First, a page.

It’s 2 a.m. and the phone rings…

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It seems like there have been a multitude of events in the news lately that would require a company to put its Emergency Response Plan (ERP) into action. Unfortunately, 2 a.m. with an event unfolding is no time to realize that your program is weak and out-of-date or, worse yet, non-existent.

Having an ERP is almost like admitting that you haven’t done everything you can to be accident free or that you can’t manage all your risks. Every business, no matter what risks they incur, should have an ERP. What would you do if you experienced a natural disaster at your work place and had to initiate a recovery plan? Without some kind of plan, you’ll be shooting in the dark on what to do. Whether it’s an airplane crash, toxic waste spill, tornado, or earthquake, an ERP serves the same purpose. If you don’t have one, get busy and start working on one!

For those that already have a plan, when was the last time you reviewed it? One of my roles with JDA is to serve as a tech writer on manual system revision projects. I have reviewed a variety of ERPs in which company contact personnel listed in the ERP were no longer with the company or that the telephone numbers had changed. If it hadn’t been for the manual revision project, the ERP would have been fairly useless and outdated documents that would have been of little value in the event of real disaster event.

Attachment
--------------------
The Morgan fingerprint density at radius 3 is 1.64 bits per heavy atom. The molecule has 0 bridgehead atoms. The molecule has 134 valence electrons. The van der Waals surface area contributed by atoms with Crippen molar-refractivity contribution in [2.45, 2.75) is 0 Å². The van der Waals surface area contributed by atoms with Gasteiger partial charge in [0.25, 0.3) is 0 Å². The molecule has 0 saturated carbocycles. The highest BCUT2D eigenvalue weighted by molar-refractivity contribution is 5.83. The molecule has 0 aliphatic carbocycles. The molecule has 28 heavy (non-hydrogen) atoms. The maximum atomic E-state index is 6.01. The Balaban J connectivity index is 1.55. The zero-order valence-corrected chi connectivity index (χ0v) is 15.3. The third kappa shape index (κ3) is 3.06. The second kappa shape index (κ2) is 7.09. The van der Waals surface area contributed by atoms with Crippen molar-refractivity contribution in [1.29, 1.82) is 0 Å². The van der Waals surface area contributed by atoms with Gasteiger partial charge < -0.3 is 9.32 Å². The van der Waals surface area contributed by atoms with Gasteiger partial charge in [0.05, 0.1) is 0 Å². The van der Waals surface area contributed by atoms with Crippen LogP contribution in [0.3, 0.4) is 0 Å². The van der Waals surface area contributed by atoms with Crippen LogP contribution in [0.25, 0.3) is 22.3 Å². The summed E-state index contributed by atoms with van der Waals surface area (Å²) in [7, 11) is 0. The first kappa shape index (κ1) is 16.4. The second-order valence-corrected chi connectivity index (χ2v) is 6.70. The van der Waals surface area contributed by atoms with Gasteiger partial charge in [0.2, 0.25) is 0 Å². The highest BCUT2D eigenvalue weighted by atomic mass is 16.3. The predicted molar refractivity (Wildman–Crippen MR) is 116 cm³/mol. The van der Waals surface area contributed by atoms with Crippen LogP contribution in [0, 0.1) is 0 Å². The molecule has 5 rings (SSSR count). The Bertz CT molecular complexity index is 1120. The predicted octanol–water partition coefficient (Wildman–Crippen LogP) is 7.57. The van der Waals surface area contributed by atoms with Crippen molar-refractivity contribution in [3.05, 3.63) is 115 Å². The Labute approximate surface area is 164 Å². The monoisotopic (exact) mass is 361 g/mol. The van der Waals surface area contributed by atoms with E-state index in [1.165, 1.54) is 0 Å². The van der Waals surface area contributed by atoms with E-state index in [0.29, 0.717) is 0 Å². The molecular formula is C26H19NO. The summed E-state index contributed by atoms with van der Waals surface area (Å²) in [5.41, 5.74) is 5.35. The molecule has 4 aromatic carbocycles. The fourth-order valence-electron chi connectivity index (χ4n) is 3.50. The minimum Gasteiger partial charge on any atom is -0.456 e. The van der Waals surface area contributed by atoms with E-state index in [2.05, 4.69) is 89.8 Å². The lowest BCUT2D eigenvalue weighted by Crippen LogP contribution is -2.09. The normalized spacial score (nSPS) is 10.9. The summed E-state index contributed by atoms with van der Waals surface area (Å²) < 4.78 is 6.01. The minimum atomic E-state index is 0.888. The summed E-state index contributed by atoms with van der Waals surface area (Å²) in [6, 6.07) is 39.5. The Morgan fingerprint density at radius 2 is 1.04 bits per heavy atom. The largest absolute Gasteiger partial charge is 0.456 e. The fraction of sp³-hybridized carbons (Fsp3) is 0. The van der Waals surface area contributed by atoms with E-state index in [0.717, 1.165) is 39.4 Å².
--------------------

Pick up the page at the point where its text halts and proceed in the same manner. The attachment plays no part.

A company should review its ERP at least once annually if not twice a year. Also, if conditions dictate a review or revision do it. Events such as headquarters office address change, personnel changes, new phone systems/numbers and new software programs, etc. warrant a review. Having a current ERP is a great first step but you also need to practice to make sure that your program functions according to the plan. A disaster is not the first time you want your response actually “testing” your ERP. At least once a year, perform an unannounced TEST emergency. Initiate the chain and observe. Afterwards, conduct a post ERP test debrief to discuss how things went and any positives or negatives discovered. Take this information into account and update your ERP procedures manual.

No one wants something to happen, but when it does wouldn’t you rather be prepared?

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